Rishi Sunak urged to fund £50million-a-year Cycle in Retirement plan for OAPs
RISHI Sunak has been urged to fund a £50million a year Cycle in Retirement plan to promote exercise for pensioners.
The discounted scheme would offer all over-65s a fifth off the cost of buying a new bike or electric bike.
The plan would mirror the popular Cycle to Work plan that has saved millions of workers up to 20 per cent off new bike purchases by exempting them of VAT.
High Street chain Pure Electric has drawn up proposals that would see the Government pay for the cost of each bike bought by OAPs and would then claw back 80 per cent of it through the state pension.
The company has estimated it would cost the Government £200million over the next four years if 250,000 OAPs take up the offer each year.
Pure Electric believes over a million over 65s could take part in the scheme – boosting physical activity, helping the environment, and reducing the burden on the NHS.
The scheme would cost an estimated £50million a year – compared with the £50 billion cost of freezing fuel duty since 2011.
Peter Kimberley, Pure Electric chief executive, said: “Cycle to Work has been so successful over the past two decades, and now’s the perfect time, particularly given the new Lockdown, to build on that by targeting the 12 million over 65s who aren’t in work and can’t qualify for it.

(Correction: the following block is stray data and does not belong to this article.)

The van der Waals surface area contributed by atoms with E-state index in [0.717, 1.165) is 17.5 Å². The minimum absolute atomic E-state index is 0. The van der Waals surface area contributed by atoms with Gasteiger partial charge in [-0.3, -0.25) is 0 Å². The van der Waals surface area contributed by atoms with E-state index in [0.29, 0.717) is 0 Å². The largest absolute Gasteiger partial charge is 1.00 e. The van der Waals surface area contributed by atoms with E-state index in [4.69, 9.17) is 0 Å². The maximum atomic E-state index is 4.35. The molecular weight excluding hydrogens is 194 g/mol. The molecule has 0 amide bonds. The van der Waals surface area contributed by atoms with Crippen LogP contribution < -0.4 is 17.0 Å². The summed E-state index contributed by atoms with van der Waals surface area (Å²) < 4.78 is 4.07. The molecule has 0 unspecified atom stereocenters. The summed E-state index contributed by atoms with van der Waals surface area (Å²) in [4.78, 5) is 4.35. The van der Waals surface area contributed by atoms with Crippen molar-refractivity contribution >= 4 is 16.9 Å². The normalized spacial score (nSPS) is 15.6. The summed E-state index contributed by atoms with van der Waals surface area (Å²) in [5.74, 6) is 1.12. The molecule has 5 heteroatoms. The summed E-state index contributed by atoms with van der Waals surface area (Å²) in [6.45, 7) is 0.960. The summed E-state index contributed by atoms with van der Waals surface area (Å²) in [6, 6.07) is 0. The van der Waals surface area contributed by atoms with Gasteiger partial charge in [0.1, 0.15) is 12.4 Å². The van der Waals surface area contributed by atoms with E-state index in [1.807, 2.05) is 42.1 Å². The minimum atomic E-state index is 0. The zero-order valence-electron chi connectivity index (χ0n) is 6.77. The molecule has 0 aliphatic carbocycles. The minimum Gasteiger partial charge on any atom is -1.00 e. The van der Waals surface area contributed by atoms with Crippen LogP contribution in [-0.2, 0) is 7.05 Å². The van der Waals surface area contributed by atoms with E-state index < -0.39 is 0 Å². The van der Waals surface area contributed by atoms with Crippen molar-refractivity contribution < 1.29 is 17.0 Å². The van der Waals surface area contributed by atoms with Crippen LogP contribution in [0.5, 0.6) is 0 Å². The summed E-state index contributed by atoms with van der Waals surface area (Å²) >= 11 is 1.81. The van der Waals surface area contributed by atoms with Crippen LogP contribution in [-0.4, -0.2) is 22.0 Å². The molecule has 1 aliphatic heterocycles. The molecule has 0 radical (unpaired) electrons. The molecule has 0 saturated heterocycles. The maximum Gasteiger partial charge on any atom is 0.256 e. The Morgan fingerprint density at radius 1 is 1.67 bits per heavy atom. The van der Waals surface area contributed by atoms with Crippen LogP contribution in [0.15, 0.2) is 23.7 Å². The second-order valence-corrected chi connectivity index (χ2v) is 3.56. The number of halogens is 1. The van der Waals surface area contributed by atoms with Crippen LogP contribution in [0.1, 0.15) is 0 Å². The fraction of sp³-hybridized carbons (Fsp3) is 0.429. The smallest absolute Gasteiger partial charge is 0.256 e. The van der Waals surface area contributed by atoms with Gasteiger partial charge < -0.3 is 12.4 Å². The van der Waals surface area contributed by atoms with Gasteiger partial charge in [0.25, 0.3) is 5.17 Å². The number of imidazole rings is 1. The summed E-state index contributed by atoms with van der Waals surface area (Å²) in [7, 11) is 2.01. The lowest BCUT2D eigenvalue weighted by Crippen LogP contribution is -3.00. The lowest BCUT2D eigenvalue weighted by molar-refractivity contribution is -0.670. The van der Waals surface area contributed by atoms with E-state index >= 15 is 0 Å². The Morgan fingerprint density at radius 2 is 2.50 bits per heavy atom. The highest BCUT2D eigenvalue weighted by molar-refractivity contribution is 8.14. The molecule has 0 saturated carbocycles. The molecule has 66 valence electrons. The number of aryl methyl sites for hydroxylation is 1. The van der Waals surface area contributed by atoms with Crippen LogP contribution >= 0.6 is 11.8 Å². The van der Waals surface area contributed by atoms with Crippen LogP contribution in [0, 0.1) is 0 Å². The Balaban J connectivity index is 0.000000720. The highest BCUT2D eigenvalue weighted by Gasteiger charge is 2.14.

“The pandemic has highlighted the benefits of regular exercise and cleaner air. We understand the Treasury is under considerable pressure, but this money might make the difference between the elderly deciding to stay in or taking up a new activity.
“It doesn’t seem fair that working age people have been able to access Government support to enjoy the benefits of cycling but retired people can’t. We’d love to see other bike retailers, sporting bodies, charities and MPs join with us and back this idea.”
The scheme would cover both traditional bikes and the new generation of e-bikes. In the past year sales of e-bikes are thought to have leapt across the country by as much as 50 per cent across the country, led by London and Bristol.
According to the National Travel Survey, less than a quarter of over 60s have a bike compared with almost half of 40 to 49 year-olds.
More than six million over 55s are thought to be ‘inactive’ – and regular physical exercise is seen as being one of the best ways of reducing the risk of developing dementia.
Physical inactivity in later life is thought to cost the NHS more than £100 million a year.
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